The Offbeat Sari at the Design Museum
Priya Khanchandani, Head of Curatorial at the Design Museum, is well aware of the myriad historical and social connotations attached to the sari, India’s most popular traditional garment. While “there are a thousand sari stories waiting to be told,” as she herself says, The Offbeat Sari sets out to focus on one particular chapter of a long history by offering a glimpse into the contemporary evolution of this iconic item of clothing.
The sari cannot exactly be said to have gone out of fashion, but for many, it didn’t seem to fit an everyday context any longer, especially in very recent times, as some deem it impractical. This is why it began to be subjected to adaptations in order to suit the particular needs of younger generations. This rebirth of the sari is explored through the works of trailblazing designers but also via the creative personal interpretations of the wearers.
The first exhibition of its kind, The Offbeat Sari is divided into three main sections showcasing the designers who are pushing the boundaries, the wearers who are expressing their identities through this garment and even using it as a tool for protest, and finally, the craftspeople who apply their incredible skills and a range of techniques to weave, dye and embellish the fabric with intricate patterns.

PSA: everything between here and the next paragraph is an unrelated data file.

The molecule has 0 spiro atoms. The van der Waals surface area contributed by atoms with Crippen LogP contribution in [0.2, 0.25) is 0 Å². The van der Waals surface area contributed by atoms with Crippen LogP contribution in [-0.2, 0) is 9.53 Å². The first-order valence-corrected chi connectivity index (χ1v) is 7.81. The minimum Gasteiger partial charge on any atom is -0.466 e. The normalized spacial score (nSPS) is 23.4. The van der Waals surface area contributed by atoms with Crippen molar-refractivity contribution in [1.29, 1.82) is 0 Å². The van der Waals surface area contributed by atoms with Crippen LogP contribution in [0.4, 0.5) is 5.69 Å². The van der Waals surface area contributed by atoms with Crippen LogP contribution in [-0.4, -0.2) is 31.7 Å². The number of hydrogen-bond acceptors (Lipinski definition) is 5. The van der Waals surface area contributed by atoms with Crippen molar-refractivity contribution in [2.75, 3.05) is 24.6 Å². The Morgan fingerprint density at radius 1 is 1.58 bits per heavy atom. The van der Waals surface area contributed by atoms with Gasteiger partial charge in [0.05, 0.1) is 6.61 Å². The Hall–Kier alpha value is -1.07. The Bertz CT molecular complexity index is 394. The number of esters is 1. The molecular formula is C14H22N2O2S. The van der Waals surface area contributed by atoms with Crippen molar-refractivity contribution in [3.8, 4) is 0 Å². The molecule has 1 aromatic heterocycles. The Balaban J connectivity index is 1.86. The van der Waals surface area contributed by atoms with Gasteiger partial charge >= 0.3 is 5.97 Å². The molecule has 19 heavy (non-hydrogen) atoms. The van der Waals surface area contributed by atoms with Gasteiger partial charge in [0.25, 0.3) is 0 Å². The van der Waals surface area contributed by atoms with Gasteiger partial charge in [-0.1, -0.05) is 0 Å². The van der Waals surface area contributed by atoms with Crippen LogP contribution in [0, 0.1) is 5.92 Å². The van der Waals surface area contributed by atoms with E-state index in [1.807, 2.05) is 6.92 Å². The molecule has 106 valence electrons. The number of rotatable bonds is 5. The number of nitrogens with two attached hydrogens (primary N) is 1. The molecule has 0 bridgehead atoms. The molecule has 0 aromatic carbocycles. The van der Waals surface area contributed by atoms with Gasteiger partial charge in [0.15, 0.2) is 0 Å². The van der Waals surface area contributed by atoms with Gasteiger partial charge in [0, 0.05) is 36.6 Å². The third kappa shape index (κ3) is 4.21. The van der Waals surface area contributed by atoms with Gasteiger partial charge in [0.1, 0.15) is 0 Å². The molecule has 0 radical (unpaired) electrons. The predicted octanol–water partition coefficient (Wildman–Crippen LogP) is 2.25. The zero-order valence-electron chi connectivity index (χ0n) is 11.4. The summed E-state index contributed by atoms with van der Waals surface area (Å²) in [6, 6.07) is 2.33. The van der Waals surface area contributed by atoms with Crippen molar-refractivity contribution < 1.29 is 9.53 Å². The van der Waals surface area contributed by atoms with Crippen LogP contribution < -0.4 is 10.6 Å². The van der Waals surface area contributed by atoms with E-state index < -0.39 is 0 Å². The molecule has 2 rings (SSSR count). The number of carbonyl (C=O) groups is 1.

Highlights include the Sabyasachi ensemble styled with a gold Schiaparelli bodice (the first sari ever worn at the Met Gala), another glamorous showstopper made of golden steel wires by Rimzim Dadu and a foil jersey sari with Swarovski-encrusted chains by Tarun Tahiliani, worn by Lady Gaga in 2010. There are many other designs to be admired that incorporate denim, pearls, the use of trainers and other unexpected elements. There is also a range of saris designed as sportswear: a delightful way to use traditional wear in a casual and fun context.
A dynamic snapshot beyond stereotypes and borders, the exhibition captures the sari as it shifts through a radical metamorphosis that is both exciting and of great social significance.
The Offbeat Sari is at the Design Museum from 19th May until 17th September 2023. For further information visit the exhibition’s website here.